Browser does not support script.
Skip to main content
Find out how we produce our information|
Cancer will affect your day-to-day life, but there are things you can do to help your children to understand what these changes might mean to them.
You and your children are unique. How you all respond to the situation will depend on different factors, including the way your family normally deals with feelings.
Some parents worry about showing their feelings or crying in front of their children. However, there are good reasons to show how you feel. Hiding or bottling up your feelings also takes up energy and can make you feel even more anxious. We have more information on the emotional effects of cancer|. Showing your feelings can make it easier for your child to show theirs - it’s like giving them permission to do the same.
The way children cope is often closely linked to how their parents cope. Children may need to be shielded from strong outbursts of emotions. But it’s okay to cry in front of them or tell them you’re fed up or angry about your illness.
Let them know that crying helps you feel better and there may be times when they’ll need to do the same. They shouldn’t think crying is babyish or that they have to be strong. Explain that feelings like sadness and anger| are normal and it’s okay to show these. This helps your children accept these feelings as normal, rather than be frightened of them or feel that it’s wrong to have them. Always let your children know how much you love them through words, hugs and kisses.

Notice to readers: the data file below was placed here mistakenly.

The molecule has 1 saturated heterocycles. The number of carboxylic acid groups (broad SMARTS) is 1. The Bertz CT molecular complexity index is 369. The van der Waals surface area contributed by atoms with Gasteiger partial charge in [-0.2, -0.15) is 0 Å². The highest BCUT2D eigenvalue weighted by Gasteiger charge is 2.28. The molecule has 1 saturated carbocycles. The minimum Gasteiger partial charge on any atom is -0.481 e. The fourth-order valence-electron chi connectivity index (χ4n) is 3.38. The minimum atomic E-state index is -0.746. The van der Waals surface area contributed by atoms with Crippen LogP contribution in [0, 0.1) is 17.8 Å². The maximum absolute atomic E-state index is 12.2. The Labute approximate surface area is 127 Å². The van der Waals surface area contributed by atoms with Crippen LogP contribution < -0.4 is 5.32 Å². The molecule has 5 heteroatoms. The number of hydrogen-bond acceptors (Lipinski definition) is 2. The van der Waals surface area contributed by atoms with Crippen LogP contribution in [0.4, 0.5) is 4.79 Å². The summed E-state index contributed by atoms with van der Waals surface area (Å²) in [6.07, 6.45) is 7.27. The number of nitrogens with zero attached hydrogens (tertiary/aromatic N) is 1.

Sometimes your children may feel resentful| about not getting enough of your attention. Or you may feel irritated by them or lose your temper. Don’t be hard on yourself. The demands of children can be difficult to manage at the best of times. Your reactions may be quite normal or heightened because you’re under a lot of stress.
Talk this over with your partner or family to try to make sure you’re getting enough support and time out to help you cope. This can stop things at home from becoming too tense.
It can help to try to keep family life as normal and as stable as possible for the children. This isn’t easy but there are things you can do that may make it easier.
Disruptions and changes in routine are to be expected, but it’s important your children know how their day-to-day routines are going to be affected. Children, especially younger ones, like and depend on routine - it helps them feel more safe. Tell them about changes in advance and make sure they always know:
Sometimes, even with planning, arrangements have to change at short notice. Try to show your children that things can also be flexible and involve them as much as you can in any new plans.
Life can often be busy when you’re coping with cancer, so it's important to have some undisrupted time with your family:
Ask people who your children feel safe, comfortable and familiar with to look after them or take over some of the things you usually do. Younger children need consistency so it’s a good idea, if possible, to have the same person helping.
Even when family life is going well, it’s often hard to be consistent and to set rules and limits for your children. It’s especially hard when you’re coping with cancer and worried about your children’s reactions to your illness|. Your children need your love and support but they also need the usual discipline to help them to feel secure, so it’s important to try to keep to your usual family rules. If you’re worried about your child’s behaviour and need support, help is available|.